Advertisement
YOU ARE HERE: LAT HomeCollections

Commentary

Keep a Tight Lid on Aid Givers

November 23, 2001|EDWARD N. LUTTWAK | Edward N. Luttwak is a senior fellow at the Center for Strategic and International Studies

Now that war has been given its chance in Afghanistan, let's not lose the peace.

If the usual assemblage of frantically competitive nongovernmental organizations is allowed to descend on Afghanistan to dispense their usual mixture of useful, useless and counterproductive aid as they did in Kosovo, the consequences could be disastrous.

A tightly controlled flow of aid is the key to the formation of some sort of provisional government of national unity for Afghanistan. The warlords and tribal chiefs striving to assert their overlapping claims to local power must be given a compelling incentive to cooperate in or with a central government in Kabul. That must be a coalition government of course, one at least roughly representative of the different ethnic and religious groups.

But a representative government is only the necessary condition for any hope of political stability. It is not sufficient, because even a local potentate who views the central government as fairly representative would want to retain all local power in his own hands rather than surrender any to authorities in the capital. What is likely to follow is the emergence of an alliance of recalcitrant local rulers ready to use force to seize the central government for themselves. That is what happened before, with terrible consequences.

The only way to overcome the political fragmentation that is already causing friction and might explode in violence is to reward cooperating local leaders with a flow of aid to their people while denying aid to troublemakers. That obviously requires central control of aid so that it can be channeled to preserve the peace as well as to bring urgent help to a long-suffering population.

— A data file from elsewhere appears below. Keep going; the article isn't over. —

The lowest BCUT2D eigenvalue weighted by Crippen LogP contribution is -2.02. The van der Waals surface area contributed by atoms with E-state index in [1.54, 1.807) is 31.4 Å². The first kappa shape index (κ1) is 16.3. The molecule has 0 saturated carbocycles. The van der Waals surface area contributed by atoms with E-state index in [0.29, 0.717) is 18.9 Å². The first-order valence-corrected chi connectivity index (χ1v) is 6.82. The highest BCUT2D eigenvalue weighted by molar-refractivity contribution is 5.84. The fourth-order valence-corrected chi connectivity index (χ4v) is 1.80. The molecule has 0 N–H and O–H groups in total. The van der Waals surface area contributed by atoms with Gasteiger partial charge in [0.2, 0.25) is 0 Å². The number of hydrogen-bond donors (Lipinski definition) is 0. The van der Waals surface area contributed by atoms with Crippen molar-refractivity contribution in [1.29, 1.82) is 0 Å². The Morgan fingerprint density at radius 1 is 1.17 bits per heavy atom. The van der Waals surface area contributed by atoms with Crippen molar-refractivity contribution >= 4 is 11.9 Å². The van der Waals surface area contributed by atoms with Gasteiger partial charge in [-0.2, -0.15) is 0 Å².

But if the dozens of competing aid organizations are allowed into Afghanistan, each warlord will acquire his own supply of food for his men and also a steady source of cash from the aid organizations. That is because the groups pay off local warlords and gang leaders in transactions thinly masked as "escort fees." And when unarmed aid operatives are handing out food and other help, men in arms are bound to be the first claimants on anything going. Aid organizations thus serve as the quartermasters of civil war, as they did in Somalia most notoriously.

In Afghanistan, because the country is so large and heterogeneous, an influx of aid organizations would be particularly damaging. The best intentions would yield the worst results: Each local potentate would have one or more aid outfits to serve his own interests in exchange for the privilege of feeding his people, thus allowing him to spurn aid from the central government and defy its authority.

Further, it would be easy for each warlord to deny aid to any village that was insufficiently loyal by simply withdrawing his escorts. Aid operatives who insist on supplying disloyal villages would be exposed to bandit attacks, and if bandits were lacking--not likely--the warlord's men would act the part very convincingly, killing and wounding as required to make the point.

So far, aid organizations' access from Pakistan is barred by continuing war. And to the north, the government of Uzbekistan is refusing to allow them to cross over the sole bridge on the only road to Mazar-i-Sharif. It is imperative to encourage Uzbek obstructionism while supplying abundant official aid, under the control of the same United Nations and U.S. officials who are urging Afghan leaders to unite in forming a coalition government.

Nongovernmental aid organizations have their place. There are flood victims in Algeria and malnutrition in many countries. But the aid groups must not invade Afghanistan, where their good intentions could only have disastrous results.

Advertisement
Los Angeles Times Articles
|
|
|